Timex Expedition WS4
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Timex Expedition WS4

The Timex Expedition WS4 in time display mode. The temperature displays 31.8 degrees Celsius while the clouds and rain icon indicates the barometric pressure trend is negative, forecasting deteriorating weather conditions ahead with possible rain.

The Timex Expedition WS4 is a multifunction digital watch produced by Timex. In addition to regular timekeeping, it features barometer, altimeter, thermometer, compass, and weather forecast functions. "WS4" stands for "Wide Screen 4 Functions".[1][2] It was introduced in May 2009.[3]

The watch was field tested by American climber and adventurer Conrad Anker during an expedition to Garhwal Himalaya in 2008.[1] It was number 4 of "7 Best Outdoor Gear Picks for 2009" by Popular Mechanics.[4] The watch is also on the "Seven advanced watches that do more than just tell time" list of The Economic Times.[5]

Its face resembles the rear window of a Land Rover.[6] Its compass function takes into consideration the magnetic declination of a city so that the compass can point to the true North while geolocated in that city.[6]

Design and features

The watch features a wide screen LCD display designed to show multiple information displays at once without the need to change modes.[1][4][5] The reason for that is that during expeditions, the user must be able to see as much information as possible without the distraction of having to press buttons to retrieve the data.[1] Timex calls the display a "multifunction dashboard".[7][8] The display is also referred to as "widescreen dashboard".[1]

The watch features a barometer whose output is updated every hour in the form of a graphical display. This creates a barometric pressure chart which was used by Conrad Anker during his Himalayan expedition to predict the weather based on the atmospheric pressure trends; if the pressure decreased suddenly with no subsequent upward trend, it was a sign of an approaching storm, while a gradual pressure increase indicated improving weather.[1]

During the pre-product launch testing, Anker suggested several modifications to the design of the watch, such as less sensitive buttons and the creation of a lanyard version which would enable climbers to wear the watch around their neck, keeping their hands free. Timex incorporated Anker's suggestions into the final product design.[1]

The watch has also a review function which displays graphically the variation of parameters such as temperature, pressure, and altitude as a function of time for the duration of an excursion.[2]


The Gizmodo reviewer comments that "Man, I don't even ski and I want this." and that he desires the functionality of the watch "even if [he] can't envision a scenario when [he] would ever use it".[10]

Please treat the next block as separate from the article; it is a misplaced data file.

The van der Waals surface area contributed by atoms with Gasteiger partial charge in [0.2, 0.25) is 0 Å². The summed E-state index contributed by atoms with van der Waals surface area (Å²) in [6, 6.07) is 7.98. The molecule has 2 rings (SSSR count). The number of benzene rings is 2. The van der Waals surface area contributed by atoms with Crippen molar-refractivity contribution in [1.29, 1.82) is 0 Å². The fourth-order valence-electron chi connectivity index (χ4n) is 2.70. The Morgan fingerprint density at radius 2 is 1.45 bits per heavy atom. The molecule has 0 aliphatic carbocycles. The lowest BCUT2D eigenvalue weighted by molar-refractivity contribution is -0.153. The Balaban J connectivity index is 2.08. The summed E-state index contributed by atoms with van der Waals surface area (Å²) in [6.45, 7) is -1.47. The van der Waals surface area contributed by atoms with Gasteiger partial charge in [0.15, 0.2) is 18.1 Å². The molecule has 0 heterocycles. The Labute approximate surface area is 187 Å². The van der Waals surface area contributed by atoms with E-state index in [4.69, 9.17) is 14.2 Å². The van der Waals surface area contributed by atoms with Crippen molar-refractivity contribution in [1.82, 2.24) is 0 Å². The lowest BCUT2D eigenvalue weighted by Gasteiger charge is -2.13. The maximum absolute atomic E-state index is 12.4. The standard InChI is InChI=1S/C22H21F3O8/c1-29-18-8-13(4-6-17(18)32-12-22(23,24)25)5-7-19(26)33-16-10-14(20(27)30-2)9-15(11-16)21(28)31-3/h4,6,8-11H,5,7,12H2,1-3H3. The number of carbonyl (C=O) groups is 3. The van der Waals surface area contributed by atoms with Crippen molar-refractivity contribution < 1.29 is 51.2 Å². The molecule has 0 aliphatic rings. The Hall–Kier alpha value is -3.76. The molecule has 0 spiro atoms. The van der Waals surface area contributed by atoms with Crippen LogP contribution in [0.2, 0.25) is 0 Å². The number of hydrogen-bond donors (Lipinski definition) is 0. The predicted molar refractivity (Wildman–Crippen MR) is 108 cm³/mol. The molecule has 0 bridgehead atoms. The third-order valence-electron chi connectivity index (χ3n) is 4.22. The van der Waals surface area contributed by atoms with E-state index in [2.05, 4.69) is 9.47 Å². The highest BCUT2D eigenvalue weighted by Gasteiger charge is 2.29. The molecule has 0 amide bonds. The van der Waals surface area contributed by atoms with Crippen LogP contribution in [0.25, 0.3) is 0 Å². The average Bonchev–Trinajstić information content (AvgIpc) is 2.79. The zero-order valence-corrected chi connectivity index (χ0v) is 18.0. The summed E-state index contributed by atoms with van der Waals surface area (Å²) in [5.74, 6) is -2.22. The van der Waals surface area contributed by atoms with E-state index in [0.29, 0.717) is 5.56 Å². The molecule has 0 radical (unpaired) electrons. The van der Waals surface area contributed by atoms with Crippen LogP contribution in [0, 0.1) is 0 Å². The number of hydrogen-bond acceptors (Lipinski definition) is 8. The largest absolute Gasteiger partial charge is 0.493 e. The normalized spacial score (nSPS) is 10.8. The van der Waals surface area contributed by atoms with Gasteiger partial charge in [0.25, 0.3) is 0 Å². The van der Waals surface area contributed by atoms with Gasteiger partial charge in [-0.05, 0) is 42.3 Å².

Engadget mentions that "We haven't had a chance to do all the rock climbing, mountain biking, and sumo wrestling we plan on using this watch for, but we already feel stronger, smarter, more aware of the outside temperature, and way better looking. After we take on a crew of zombie Nazis, ride in a barrel over Niagara Falls, and spend 24 hours encased in ice, we'll let you know how it holds up. Until then, enjoy the pics."[11]

Boing Boing comments: "The new Timex Expedition WS4 is a lot of watch: altimeter, barometer, thermometer, chronograph, alarm and compass. It even tells time! It's also unapologetically macho which not venturing too far into the land of overwrought wrist weights."[12]

Popular Mechanics refers to the large display of the watch which makes it easy to read multiple outputs without having to scroll using the mode button and adds that "While this may be useful for climbers who have their hands full gripping cliff faces, it could be just as practical for strap-hanging subway riders who are jammed between fellow commuters".[4]

The New Yorker reviewer calls the watch " [the] can-do Timex Expedition WS4" then goes on to enumerate its functions, concluding that "its face is the shape of the rear window of a Land Rover."[6]

Gear Junkie describes the watch as looking "like something Dick Tracy would wear".[13]


  1. ^ a b c d e f g Conrad Anker. "WS4 Field Report". Archived from the original on 28 March 2010.CS1 maint: BOT: original-url status unknown (link)
  2. ^ a b Jennifer Koles (31 March 2010). "Timex Expedition WS4 Wide Screen 4 Function Watch". backpackgeartest.org.
  3. ^ Dong Ngo (23 February 2009). "Timex gets outdoorsy with Expedition WS4". CNET.
  4. ^ a b "Seven advanced watches that do more than just tell time". The Economic Times.
  5. ^ a b c The New Yorker. New Yorker. 85. April 2009. p. 32. The can-do Timex Expedition WS4 is equipped to indicate the temperature, the barometric pressure, the altitude, and which way is true north, and its face is the shape of the rear window of a Land Rover ($199).
  6. ^ "Timex Expedition WS4 ABC Watch review". gearguide.info.
  7. ^ "WS4TM Series T49760". timexindia.com. Archived from the original on 4 January 2017.
  8. ^ "TIMEX EXPEDITION WS4" (PDF). Timex. p. 20.
  9. ^ Sean Fallon (2 February 2009). "Timex Expedition WS4 Watch For the Alpine Adventurer". Gizmodo.
  10. ^ Joshua Topolsky (4 February 2009). "Timex Expedition WS4 hands-on". Engadget.
  11. ^ Joel Johnson (2 February 2009). "Alpine Time: Timex Expedition WS4". Boing Boing.
  12. ^ "Timex Expedition WS4 - OR Winter Market 2009 - GJ Report #10". Gear Junkie. 27 January 2009.

  This article uses material from the Wikipedia page available here. It is released under the Creative Commons Attribution-Share-Alike License 3.0.



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